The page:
Actinium Pharmaceuticals, Inc. Announces Research Collaboration with Columbia University to Study Actimab-A in AML Patients Following Transplant of Engineered Hematopoietic Stem Cells Gene Edited to be CD33 Negative
- Collaboration builds on the groundbreaking research of Columbia University oncologist Dr. Siddhartha Mukherjee that uses gene-editing to remove the CD33 surface protein from hematopoietic stem cells
- Actimab-A to be used post-transplant of these engineered stem cells to prevent relapse by selectively targeting residual CD33 positive leukemia cells while sparing the engineered stem cells
- High rates of measurable residual disease negativity demonstrated by Actimab-A + CLAG-M validates merits of Actimab-A's use to prevent disease relapse post gene edited stem cell transplant
- Actimab-A + CLAG-M data to be presented in oral presentation at American Society of Hematology Annual Meeting on Saturday, December 10th highlighting 53% 1-year and 32% 2-year overall survival, 67% Overall Response Rate and 72% MRD negativity in patients with relapsed or refractory acute myeloid leukemia
NEW YORK, Dec. 8, 2022 /PRNewswire/ -- Actinium Pharmaceuticals, Inc. (NYSE AMERICAN: ATNM) ("Actinium" or the "Company"), a leader in the development of targeted radiotherapies, today announced that it has entered into a research collaboration with Columbia University to study Actimab-A, its clinical-stage CD33 targeting radiotherapeutic, with engineered hematopoietic stem cells (eHSCs) modified by CRISPR/Cas9 gene editing technology to knock out CD33 expression. Dr. Siddhartha Mukherjee, MD, DPhil, Assistant Professor of Medicine at Columbia University Medical Center in the Department of Medicine and Division of Hematology/Oncology and his research group developed the technology. Technology from Dr. Mukherjee's lab has been licensed and is currently being developed by Vor Biopharma, Inc., including trem-cel (formerly VOR33). Vor is currently using Mylotarg, a CD33 targeting antibody drug conjugate (ADC), in its clinical trial to target residual CD33 positive leukemia cells post-transplant.
Dr. Siddharth Mukherjee, MD, DPhil, stated, "I am very excited to be collaborating with Actinium to study Actimab-A targeted radiotherapy with our eHSCs to prevent relapse and improve post-transplant outcomes. Actimab-A is highly differentiated from other CD33 targeting agents including the ADC Mylotarg, which demonstrates resistance with repeated use. Actimab-A due to its radiation modality is agnostic to cytogenetics and molecular mutations and the Actinium-225 warhead can produce double strand DNA breaks for which there is no known resistance or repair mechanism. With AML cells being highly sensitive to radiation, we believe Actimab-A has great potential given the potency of the Actinium-225 isotope warhead, its validated CD33 targeting ability and its strong clinical data to date. My team and I look forward to progressing this collaboration with Actinium to generate first ever data with a targeted radiotherapy following engineered HSC transplant to advance to this novel combination to the clinic."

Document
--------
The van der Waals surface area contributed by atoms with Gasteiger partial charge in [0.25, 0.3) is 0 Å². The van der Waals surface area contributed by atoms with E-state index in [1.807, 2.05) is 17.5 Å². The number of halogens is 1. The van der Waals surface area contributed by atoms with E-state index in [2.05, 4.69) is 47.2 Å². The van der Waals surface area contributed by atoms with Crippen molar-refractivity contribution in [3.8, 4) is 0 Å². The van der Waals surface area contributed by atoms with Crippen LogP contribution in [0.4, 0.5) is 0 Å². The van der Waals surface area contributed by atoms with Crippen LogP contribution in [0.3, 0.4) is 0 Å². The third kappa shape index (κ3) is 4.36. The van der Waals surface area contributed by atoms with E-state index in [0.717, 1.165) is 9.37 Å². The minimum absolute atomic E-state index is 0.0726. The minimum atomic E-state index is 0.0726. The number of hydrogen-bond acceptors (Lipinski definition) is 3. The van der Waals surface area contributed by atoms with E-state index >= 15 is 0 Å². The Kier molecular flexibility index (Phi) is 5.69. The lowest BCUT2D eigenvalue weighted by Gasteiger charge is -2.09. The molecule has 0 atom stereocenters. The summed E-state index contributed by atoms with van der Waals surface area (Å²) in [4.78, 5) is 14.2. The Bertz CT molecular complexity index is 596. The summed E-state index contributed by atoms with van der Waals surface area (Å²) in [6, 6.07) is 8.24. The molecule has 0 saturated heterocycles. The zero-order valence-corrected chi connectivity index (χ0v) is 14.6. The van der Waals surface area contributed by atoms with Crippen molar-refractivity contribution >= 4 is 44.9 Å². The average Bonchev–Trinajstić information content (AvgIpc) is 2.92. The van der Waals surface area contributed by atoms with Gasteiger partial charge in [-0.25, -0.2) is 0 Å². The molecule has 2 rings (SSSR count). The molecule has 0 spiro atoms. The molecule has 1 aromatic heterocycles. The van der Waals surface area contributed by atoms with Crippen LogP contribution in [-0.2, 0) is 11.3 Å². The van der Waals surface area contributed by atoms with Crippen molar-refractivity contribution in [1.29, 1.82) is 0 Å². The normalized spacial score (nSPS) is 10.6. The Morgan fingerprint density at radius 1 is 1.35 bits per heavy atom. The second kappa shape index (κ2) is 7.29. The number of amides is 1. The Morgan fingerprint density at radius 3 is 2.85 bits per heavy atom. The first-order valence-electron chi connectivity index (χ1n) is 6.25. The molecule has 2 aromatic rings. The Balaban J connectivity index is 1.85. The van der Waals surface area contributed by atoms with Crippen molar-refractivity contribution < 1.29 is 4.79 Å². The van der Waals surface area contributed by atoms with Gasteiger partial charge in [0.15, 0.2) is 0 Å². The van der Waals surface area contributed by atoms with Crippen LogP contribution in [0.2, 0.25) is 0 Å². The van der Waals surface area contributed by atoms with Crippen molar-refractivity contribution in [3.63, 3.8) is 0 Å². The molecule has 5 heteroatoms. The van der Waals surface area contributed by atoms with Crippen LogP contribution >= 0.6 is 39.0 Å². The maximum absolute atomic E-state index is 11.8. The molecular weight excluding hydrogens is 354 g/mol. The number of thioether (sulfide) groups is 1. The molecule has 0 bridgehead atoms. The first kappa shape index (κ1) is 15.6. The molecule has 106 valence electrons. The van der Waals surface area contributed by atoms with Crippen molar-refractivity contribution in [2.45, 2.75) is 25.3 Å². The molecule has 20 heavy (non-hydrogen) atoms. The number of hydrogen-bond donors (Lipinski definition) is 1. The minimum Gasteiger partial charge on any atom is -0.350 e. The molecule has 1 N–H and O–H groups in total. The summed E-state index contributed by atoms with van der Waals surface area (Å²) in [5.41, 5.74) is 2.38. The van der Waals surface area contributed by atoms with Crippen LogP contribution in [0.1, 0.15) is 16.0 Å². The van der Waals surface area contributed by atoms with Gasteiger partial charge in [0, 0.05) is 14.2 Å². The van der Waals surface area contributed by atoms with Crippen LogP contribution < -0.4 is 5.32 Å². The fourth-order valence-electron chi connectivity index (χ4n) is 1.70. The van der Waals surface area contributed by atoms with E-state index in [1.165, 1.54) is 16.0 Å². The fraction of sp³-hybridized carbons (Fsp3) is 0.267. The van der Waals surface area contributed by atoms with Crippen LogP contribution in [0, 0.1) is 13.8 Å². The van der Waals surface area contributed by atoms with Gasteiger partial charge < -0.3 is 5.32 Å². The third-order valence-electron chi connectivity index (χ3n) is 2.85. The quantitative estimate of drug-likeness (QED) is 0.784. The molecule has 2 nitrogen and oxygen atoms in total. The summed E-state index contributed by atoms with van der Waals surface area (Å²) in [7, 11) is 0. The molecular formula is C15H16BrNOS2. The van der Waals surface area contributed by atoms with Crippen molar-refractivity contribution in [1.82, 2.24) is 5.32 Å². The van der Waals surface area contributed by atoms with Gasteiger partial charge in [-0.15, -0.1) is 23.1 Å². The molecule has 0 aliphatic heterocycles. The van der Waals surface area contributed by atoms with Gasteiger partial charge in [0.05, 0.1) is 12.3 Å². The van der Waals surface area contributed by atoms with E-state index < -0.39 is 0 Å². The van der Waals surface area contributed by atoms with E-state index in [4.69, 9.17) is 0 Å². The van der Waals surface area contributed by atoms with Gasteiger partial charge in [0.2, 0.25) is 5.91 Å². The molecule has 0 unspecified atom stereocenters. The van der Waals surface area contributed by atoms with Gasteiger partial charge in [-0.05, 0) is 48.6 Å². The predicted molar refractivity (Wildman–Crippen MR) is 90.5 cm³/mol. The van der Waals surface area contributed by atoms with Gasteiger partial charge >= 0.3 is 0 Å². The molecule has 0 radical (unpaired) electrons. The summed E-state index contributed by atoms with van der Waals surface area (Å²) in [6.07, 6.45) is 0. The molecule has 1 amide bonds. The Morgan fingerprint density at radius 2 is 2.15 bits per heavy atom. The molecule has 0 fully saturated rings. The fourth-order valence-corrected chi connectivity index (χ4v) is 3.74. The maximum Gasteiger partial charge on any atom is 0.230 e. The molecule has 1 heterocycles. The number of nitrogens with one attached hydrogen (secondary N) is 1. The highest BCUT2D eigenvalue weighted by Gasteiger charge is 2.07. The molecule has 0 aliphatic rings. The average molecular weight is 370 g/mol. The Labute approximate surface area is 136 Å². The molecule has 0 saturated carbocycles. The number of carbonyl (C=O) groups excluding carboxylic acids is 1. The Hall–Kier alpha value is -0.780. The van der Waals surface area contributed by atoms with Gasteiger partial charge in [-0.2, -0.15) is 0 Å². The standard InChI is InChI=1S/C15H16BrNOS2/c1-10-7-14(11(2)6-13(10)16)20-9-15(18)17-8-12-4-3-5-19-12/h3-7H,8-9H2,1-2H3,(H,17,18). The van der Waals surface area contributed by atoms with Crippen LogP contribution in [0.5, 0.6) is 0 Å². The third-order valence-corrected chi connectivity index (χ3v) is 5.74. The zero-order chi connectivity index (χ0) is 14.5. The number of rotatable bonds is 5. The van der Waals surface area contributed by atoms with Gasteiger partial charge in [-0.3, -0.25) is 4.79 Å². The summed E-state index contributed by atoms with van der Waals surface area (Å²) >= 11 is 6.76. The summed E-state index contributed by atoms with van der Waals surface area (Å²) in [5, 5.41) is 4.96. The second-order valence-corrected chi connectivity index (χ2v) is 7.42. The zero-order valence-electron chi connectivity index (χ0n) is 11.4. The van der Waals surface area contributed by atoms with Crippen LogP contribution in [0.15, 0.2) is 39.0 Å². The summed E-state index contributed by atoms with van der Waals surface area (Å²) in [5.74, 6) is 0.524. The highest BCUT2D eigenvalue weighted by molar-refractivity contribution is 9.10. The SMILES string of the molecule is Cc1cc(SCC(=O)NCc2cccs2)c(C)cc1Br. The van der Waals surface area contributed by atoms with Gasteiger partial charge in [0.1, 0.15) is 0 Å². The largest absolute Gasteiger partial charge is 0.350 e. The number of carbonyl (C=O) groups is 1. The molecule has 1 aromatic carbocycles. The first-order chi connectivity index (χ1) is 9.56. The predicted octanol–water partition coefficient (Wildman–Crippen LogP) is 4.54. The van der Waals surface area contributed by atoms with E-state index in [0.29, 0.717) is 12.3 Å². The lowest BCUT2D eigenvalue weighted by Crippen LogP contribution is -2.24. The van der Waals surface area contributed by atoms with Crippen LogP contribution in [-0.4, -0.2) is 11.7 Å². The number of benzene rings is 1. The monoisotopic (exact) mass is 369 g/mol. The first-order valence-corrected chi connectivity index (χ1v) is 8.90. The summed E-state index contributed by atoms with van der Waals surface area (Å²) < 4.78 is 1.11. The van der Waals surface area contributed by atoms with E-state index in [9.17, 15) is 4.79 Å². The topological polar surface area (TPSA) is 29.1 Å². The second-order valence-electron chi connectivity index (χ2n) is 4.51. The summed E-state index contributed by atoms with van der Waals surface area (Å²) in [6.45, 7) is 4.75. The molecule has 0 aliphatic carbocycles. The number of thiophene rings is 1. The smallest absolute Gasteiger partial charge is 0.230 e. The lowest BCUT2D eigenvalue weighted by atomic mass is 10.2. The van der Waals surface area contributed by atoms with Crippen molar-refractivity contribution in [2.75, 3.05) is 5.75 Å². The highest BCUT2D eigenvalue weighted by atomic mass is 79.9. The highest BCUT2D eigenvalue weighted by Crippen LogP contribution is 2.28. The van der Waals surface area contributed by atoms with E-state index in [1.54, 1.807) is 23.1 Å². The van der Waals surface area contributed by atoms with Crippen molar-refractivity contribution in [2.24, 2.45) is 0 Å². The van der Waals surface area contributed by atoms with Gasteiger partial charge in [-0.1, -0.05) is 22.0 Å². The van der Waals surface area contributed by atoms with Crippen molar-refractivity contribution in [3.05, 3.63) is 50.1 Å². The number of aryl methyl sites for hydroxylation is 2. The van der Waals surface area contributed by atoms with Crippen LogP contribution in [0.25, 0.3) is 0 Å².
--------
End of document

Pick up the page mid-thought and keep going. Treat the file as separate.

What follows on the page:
Dr. Avinash Desai, Actinium's Chief Medical Officer, added, "We are honored to be working with Dr. Mukherjee and his team at Columbia University in this exciting collaboration. This is another attractive setting for Actimab-A that builds on our leading-edge, combination focused development efforts that includes chemotherapy, targeted agents and immune checkpoint inhibitors. We are eager to show that Actimab-A will produce better post-eHSC transplant outcomes than other modalities including ADCs like Mylotarg given the specificity and potency of the Actinium-225 warhead. Recently, Actimab-A, in combination with the chemotherapy CLAG-M, produced deep remissions by wiping out residual leukemia cells resulting in high rates of MRD negativity rate in very difficult to treat relapsed or refractory AML patients, including patients with TP53 mutations and those receiving multiple lines of prior therapy including Venetoclax. These results give us confidence that Actimab-A will effectively eliminate any residual leukemia cells in this post-transplant setting where the leukemia burden is expected to be much lower. In addition to improved leukemia cell killing, Actimab-A's highly targeted nature has been shown to be well tolerated with minimal extramedullary toxicities. We look forward the oral presentation at ASH and to advancing this collaboration and furthering Actimab-A's utility in treating patients with AML."